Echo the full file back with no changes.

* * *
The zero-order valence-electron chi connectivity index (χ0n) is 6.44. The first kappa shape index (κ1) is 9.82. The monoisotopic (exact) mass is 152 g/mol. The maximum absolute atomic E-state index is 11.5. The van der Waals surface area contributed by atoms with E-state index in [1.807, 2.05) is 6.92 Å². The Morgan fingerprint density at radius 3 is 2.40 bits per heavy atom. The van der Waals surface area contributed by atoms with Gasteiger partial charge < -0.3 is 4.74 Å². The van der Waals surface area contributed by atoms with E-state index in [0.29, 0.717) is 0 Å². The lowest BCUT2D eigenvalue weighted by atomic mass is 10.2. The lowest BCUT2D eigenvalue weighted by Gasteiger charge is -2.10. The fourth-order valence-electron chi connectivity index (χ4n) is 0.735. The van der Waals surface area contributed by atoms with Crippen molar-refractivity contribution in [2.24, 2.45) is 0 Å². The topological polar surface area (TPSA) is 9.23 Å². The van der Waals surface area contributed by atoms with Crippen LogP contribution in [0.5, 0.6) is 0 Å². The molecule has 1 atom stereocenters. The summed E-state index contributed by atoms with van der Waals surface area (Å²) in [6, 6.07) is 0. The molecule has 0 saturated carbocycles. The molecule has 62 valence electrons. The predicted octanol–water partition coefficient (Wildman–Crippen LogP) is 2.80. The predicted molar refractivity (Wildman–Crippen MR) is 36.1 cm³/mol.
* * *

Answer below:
The zero-order valence-electron chi connectivity index (χ0n) is 6.44. The first kappa shape index (κ1) is 9.82. The monoisotopic (exact) mass is 152 g/mol. The maximum absolute atomic E-state index is 11.5. The van der Waals surface area contributed by atoms with E-state index in [1.807, 2.05) is 6.92 Å². The Morgan fingerprint density at radius 3 is 2.40 bits per heavy atom. The van der Waals surface area contributed by atoms with Gasteiger partial charge < -0.3 is 4.74 Å². The van der Waals surface area contributed by atoms with E-state index in [0.29, 0.717) is 0 Å². The lowest BCUT2D eigenvalue weighted by atomic mass is 10.2. The lowest BCUT2D eigenvalue weighted by Gasteiger charge is -2.10. The fourth-order valence-electron chi connectivity index (χ4n) is 0.735. The van der Waals surface area contributed by atoms with Crippen molar-refractivity contribution in [2.24, 2.45) is 0 Å². The topological polar surface area (TPSA) is 9.23 Å². The van der Waals surface area contributed by atoms with Crippen LogP contribution in [0.5, 0.6) is 0 Å². The molecule has 1 atom stereocenters. The summed E-state index contributed by atoms with van der Waals surface area (Å²) in [6, 6.07) is 0. The molecule has 0 saturated carbocycles. The molecule has 62 valence electrons. The predicted octanol–water partition coefficient (Wildman–Crippen LogP) is 2.80. The predicted molar refractivity (Wildman–Crippen MR) is 36.1 cm³/mol.